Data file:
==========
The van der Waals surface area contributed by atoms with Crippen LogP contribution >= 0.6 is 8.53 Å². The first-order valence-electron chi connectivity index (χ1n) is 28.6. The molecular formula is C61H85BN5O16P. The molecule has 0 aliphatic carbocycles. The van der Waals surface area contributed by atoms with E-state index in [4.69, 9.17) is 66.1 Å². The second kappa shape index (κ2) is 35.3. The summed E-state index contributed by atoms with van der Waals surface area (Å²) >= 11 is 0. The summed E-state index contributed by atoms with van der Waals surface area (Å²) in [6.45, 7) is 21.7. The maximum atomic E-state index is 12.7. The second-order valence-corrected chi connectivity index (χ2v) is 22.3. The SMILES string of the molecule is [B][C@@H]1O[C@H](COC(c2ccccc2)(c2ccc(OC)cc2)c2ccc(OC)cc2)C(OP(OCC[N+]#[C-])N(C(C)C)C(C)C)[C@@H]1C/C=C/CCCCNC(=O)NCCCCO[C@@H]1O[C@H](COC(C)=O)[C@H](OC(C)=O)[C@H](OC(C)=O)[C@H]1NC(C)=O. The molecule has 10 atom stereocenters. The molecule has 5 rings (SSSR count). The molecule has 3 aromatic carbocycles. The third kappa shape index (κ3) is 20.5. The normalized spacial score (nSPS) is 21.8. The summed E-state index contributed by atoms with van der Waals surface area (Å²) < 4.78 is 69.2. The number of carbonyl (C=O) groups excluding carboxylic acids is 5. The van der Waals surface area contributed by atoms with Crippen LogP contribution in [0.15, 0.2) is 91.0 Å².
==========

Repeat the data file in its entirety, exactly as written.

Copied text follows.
The van der Waals surface area contributed by atoms with Crippen LogP contribution >= 0.6 is 8.53 Å². The first-order valence-electron chi connectivity index (χ1n) is 28.6. The molecular formula is C61H85BN5O16P. The molecule has 0 aliphatic carbocycles. The van der Waals surface area contributed by atoms with E-state index in [4.69, 9.17) is 66.1 Å². The second kappa shape index (κ2) is 35.3. The summed E-state index contributed by atoms with van der Waals surface area (Å²) >= 11 is 0. The summed E-state index contributed by atoms with van der Waals surface area (Å²) in [6.45, 7) is 21.7. The maximum atomic E-state index is 12.7. The second-order valence-corrected chi connectivity index (χ2v) is 22.3. The SMILES string of the molecule is [B][C@@H]1O[C@H](COC(c2ccccc2)(c2ccc(OC)cc2)c2ccc(OC)cc2)C(OP(OCC[N+]#[C-])N(C(C)C)C(C)C)[C@@H]1C/C=C/CCCCNC(=O)NCCCCO[C@@H]1O[C@H](COC(C)=O)[C@H](OC(C)=O)[C@H](OC(C)=O)[C@H]1NC(C)=O. The molecule has 10 atom stereocenters. The molecule has 5 rings (SSSR count). The molecule has 3 aromatic carbocycles. The third kappa shape index (κ3) is 20.5. The normalized spacial score (nSPS) is 21.8. The summed E-state index contributed by atoms with van der Waals surface area (Å²) < 4.78 is 69.2. The number of carbonyl (C=O) groups excluding carboxylic acids is 5. The van der Waals surface area contributed by atoms with Crippen LogP contribution in [0.15, 0.2) is 91.0 Å².